In terms of symbolism, the nixing of the VFA would constitute the biggest realized setback we have seen in the U.S.-Philippine alliance since Duterte took office. While Duterte has previously issued various threats including seeking “separation” from the United States and canceling exercises, none of them have actually played out, and on some fronts such as exercises, collaboration has actually increased. And as former Philippine Foreign Secretary Albert del Rosario pointed out, the VFA matters not only for its own sake, but as part of a series of agreements tied to the MDT that help advance its effective implementation.

The symbolism would likely extend beyond the alliance itself, even if much of this may seem overhyped in reality. It is worth recalling, for instance, that the last time that the U.S.-Philippine alliance took such a hit, with the closure of U.S. bases in the Philippines, this was seen as part of a wider reduction of American presence in the region in a post-Cold War context, even though the reality of U.S. presence was much more complex than that. At a time when Washington is seeking to reassert its role in the Indo-Pacific region and pursuing a more competitive approach with China, the nixing of the VFA would be interpreted as a blow for the United States.

Substantively, the move would also not be without significance. For the United States, while its alliance with the Philippines may not rank as highly as its other Asian alliances and has underperformed in the past, it would nonetheless complicate the issue of the presence of U.S. military personnel on Philippine soil, since the VFA is the agreement that governs this and this aspect of the alliance relationship has proven to be contentious previously. The presence of U.S. personnel is important not only bilaterally to further alliance cooperation across a range of issues and contingencies, ranging from terrorism to humanitarian assistance and disaster relief, but also regionally as well since the Philippines is one of the few places where Washington currently has such as pact in the Indo-Pacific region.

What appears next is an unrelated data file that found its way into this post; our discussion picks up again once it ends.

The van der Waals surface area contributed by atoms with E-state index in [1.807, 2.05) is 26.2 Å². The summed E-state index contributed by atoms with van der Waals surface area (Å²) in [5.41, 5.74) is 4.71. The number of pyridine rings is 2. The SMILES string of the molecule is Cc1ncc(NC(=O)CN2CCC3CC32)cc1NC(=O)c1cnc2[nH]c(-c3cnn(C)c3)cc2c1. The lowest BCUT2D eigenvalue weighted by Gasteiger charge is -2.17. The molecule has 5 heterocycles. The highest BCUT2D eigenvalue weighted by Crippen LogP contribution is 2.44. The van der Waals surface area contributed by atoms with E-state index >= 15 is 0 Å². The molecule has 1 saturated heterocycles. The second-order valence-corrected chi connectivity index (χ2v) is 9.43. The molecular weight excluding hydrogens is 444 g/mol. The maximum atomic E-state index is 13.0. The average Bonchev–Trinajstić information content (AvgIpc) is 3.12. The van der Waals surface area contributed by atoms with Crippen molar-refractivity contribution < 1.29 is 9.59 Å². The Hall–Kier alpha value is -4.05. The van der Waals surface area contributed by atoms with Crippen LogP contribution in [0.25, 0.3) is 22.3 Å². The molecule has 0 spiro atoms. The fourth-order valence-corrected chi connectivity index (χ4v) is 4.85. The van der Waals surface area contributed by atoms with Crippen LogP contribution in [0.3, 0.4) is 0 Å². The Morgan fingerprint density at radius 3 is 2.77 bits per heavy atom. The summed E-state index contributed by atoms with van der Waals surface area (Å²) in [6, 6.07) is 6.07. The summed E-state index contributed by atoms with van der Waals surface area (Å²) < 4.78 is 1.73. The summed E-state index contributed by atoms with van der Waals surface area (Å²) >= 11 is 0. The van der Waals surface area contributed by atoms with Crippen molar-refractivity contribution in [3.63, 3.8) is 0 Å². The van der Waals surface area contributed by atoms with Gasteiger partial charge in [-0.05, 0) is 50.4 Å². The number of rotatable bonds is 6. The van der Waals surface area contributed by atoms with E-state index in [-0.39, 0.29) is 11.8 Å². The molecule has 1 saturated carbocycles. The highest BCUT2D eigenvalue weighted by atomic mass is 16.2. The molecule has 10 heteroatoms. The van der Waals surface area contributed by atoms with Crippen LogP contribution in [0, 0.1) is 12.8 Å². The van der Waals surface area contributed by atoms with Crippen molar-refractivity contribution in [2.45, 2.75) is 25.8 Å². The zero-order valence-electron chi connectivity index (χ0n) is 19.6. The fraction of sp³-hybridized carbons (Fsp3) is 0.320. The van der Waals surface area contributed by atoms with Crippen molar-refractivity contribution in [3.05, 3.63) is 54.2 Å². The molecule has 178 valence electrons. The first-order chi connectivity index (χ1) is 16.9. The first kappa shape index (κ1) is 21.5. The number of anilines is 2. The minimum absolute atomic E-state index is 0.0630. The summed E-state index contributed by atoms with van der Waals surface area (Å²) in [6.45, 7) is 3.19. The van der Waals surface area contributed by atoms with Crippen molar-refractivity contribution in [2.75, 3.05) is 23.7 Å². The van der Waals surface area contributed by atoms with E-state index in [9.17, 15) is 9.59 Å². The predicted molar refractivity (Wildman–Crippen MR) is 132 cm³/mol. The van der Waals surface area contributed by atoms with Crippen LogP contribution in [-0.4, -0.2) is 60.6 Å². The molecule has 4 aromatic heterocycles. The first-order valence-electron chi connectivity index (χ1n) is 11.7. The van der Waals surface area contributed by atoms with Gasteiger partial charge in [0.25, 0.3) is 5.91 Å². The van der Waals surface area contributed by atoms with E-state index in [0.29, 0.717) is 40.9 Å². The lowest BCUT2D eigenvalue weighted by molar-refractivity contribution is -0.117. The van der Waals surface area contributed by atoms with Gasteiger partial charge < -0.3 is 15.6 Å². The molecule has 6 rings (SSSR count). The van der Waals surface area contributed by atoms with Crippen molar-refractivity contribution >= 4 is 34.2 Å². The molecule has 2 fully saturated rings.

But the effects on the Philippines would unquestionably be far more significant given Manila’s limited capabilities, its continued reliance on the United States, and the threat environment it faces. This was why the Philippines recognized its need for the VFA in the first place in the 1990s, and that reality remains unchanged today. Contrary to Duterte’s recent comments on the VFA about being able to lean more on Russia and China, the tangible security cooperation that Manila has with both Moscow and Beijing is nascent and nowhere near what it currently has with the United States. And while Duterte may not admit it, a degrading of Manila’s alliance with Washington would only weaken the leverage the Philippines has in its ties with China and increase the risks of Beijing undermining Philippine interests on various fronts, including in the South China Sea.

To be sure, since it is still early days since Duterte’s VFA threat. And the impact of its actual termination would depend on a range of factors, including how the termination process plays out, the effects on broader alliance cooperation including existing pacts such as the Enhanced Defense Cooperation Agreement (EDCA) approved by the Philippines in 2016, and reactions from a range of actors including the United States and China. But as headlines continue to roll in, it will be important to keep in mind what impact a VFA nixing would actually have for the alliance as well as for the wider region.